A D R I A N  S T O K E S


Stokes - the Painter

by Geoffrey Newman

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A Status of Recognition: the Paintings of Adrian Stokes


I begin with a personal recollection: a grey summer evening in 1982, the opening of a retrospective exhibition of the work of Adrian Stokes at the Serpentine Gallery. From Kensington Gardens, walking into the cool light of the gallery, the first impression was of the walls enriched. No 'drama', an irradiation. A reconciling of apparent opposites: a tremulous steadiness, a hesitant assurance. The exhibition passed with little press attention; in the case of a smaller display at the Tate Gallery in 1993, critical reaction was largely negative. While regard for and interest in Stokes's critical writings have grown and continue to grow, the qualities of his paintings have seldom been accorded proper recognition except by a few discerning writers.

In writing on painting, Adrian Stokes gave full regard to the significance of colour in relation to form, justifiably opposing the view often held by theorists and critics of colour as an 'embellishment', 'as little more than a by-product of other more important processes'. He continues: 'the tendency of true colourists is to discount the separateness of illumination, to identify with the colour of objects so that these objects appear to be self-lit by virtue of their colour, as if breathing'.

As if breathing ... Words particularly apposite to the nature of colour in Stokes's paintings. I would consider his work as a painter to be peculiarly satisfying; and by 'satisfying' I do not imply a moderate, limited significance. Too much emphasis may be given to a modesty of intent as well as scale. Rather, absence of overt drama, avoidance of strong contrast, colour elicited, gradually elicited, from form and shape, yield an experience of completeness. Particularily in the long series of still-life paintings, Stokes's most characteristic achievement, the forms of a cup, a bottle, a bowl, attain rotundity, fullness. Colour is paramount, in still-lifes, nudes and landscapes alike. As Patrick Heron observed, 'the subtlest nuances of tone and reflected light ... become the material of a significant architecture'.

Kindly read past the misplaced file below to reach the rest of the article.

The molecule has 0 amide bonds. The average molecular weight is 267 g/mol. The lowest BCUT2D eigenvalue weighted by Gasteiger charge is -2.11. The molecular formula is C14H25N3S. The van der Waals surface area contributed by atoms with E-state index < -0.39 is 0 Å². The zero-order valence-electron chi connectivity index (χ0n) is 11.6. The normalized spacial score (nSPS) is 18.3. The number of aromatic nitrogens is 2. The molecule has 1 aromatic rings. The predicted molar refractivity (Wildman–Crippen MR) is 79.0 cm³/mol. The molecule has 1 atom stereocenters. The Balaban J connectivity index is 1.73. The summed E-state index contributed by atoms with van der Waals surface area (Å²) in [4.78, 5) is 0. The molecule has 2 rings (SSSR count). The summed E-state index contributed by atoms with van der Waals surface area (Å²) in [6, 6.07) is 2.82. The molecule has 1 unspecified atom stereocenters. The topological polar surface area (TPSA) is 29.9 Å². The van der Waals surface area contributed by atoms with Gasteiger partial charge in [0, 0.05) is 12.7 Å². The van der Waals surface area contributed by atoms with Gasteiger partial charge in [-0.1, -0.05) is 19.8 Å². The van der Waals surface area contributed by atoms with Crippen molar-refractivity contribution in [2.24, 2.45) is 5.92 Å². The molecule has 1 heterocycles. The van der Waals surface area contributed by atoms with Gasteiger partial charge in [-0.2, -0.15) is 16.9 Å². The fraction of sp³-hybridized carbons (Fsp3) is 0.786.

The word 'architecture' may seem at first inappropriate with regard to paintings often devoid of strong articulation, balance and opposition of dark and light. Nevertheless in the still-lifes, the simple homely objects, even when palely luminescent against backgrounds likewise pale, achieve presence through stillness, through self-sufficiency. It will be noted how Stokes avoids traditional composition in these groups, composition by means of contrast between dominant and subordinate elements. One may see these gently swelling shapes as analogous to externalisations of the good objects of the inner world - a concept central to Stokes's aesthetic. Morandi may be recalled; but the architecture of Morandi's still-life paintings and prints often has a grandeur, the forms imposing, weighty; whereas Stokes explicitly affirmed that he was 'interested in a status of mutual recognition, as it were, between objects and their spaces where there is nothing monumental'. For Stokes 'poetry exists in such identity of different, distinctive objects that hold apart yet uphold each other'. This is the kind of poetry exhaled by Stokes's glasses, bottles and jugs.